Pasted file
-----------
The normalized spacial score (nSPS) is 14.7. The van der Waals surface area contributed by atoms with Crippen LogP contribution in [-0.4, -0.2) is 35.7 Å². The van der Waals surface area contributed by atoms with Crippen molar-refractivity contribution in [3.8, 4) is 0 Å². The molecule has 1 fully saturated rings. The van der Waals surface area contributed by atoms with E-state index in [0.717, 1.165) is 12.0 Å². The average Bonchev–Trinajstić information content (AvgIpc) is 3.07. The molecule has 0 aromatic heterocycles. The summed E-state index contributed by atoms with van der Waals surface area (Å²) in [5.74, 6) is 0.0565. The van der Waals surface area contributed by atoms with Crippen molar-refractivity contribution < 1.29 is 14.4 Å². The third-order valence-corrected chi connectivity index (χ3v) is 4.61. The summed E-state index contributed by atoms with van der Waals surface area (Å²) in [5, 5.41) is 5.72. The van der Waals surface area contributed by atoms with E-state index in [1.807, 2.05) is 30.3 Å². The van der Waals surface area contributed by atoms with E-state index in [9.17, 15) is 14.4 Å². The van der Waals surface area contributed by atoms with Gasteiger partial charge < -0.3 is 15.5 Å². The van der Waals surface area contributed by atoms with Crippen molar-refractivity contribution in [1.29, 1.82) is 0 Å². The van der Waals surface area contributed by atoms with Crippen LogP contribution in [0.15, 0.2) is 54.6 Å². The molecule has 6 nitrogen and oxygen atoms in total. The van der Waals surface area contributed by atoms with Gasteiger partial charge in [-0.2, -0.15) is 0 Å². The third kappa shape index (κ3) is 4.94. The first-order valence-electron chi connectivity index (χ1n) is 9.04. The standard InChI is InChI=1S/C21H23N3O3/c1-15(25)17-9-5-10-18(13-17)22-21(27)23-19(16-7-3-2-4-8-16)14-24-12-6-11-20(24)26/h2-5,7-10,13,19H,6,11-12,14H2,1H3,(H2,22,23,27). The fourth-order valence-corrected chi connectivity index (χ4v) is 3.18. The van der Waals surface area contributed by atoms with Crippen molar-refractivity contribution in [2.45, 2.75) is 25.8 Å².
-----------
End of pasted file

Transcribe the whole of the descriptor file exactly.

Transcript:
The normalized spacial score (nSPS) is 14.7. The van der Waals surface area contributed by atoms with Crippen LogP contribution in [-0.4, -0.2) is 35.7 Å². The van der Waals surface area contributed by atoms with Crippen molar-refractivity contribution in [3.8, 4) is 0 Å². The molecule has 1 fully saturated rings. The van der Waals surface area contributed by atoms with E-state index in [0.717, 1.165) is 12.0 Å². The average Bonchev–Trinajstić information content (AvgIpc) is 3.07. The molecule has 0 aromatic heterocycles. The summed E-state index contributed by atoms with van der Waals surface area (Å²) in [5.74, 6) is 0.0565. The van der Waals surface area contributed by atoms with Crippen molar-refractivity contribution < 1.29 is 14.4 Å². The third-order valence-corrected chi connectivity index (χ3v) is 4.61. The summed E-state index contributed by atoms with van der Waals surface area (Å²) in [5, 5.41) is 5.72. The van der Waals surface area contributed by atoms with E-state index in [1.807, 2.05) is 30.3 Å². The van der Waals surface area contributed by atoms with E-state index in [9.17, 15) is 14.4 Å². The van der Waals surface area contributed by atoms with Gasteiger partial charge < -0.3 is 15.5 Å². The van der Waals surface area contributed by atoms with Crippen molar-refractivity contribution in [1.29, 1.82) is 0 Å². The van der Waals surface area contributed by atoms with Crippen LogP contribution in [0.15, 0.2) is 54.6 Å². The molecule has 6 nitrogen and oxygen atoms in total. The van der Waals surface area contributed by atoms with Gasteiger partial charge in [-0.2, -0.15) is 0 Å². The third kappa shape index (κ3) is 4.94. The first-order valence-electron chi connectivity index (χ1n) is 9.04. The standard InChI is InChI=1S/C21H23N3O3/c1-15(25)17-9-5-10-18(13-17)22-21(27)23-19(16-7-3-2-4-8-16)14-24-12-6-11-20(24)26/h2-5,7-10,13,19H,6,11-12,14H2,1H3,(H2,22,23,27). The fourth-order valence-corrected chi connectivity index (χ4v) is 3.18. The van der Waals surface area contributed by atoms with Crippen molar-refractivity contribution in [2.45, 2.75) is 25.8 Å².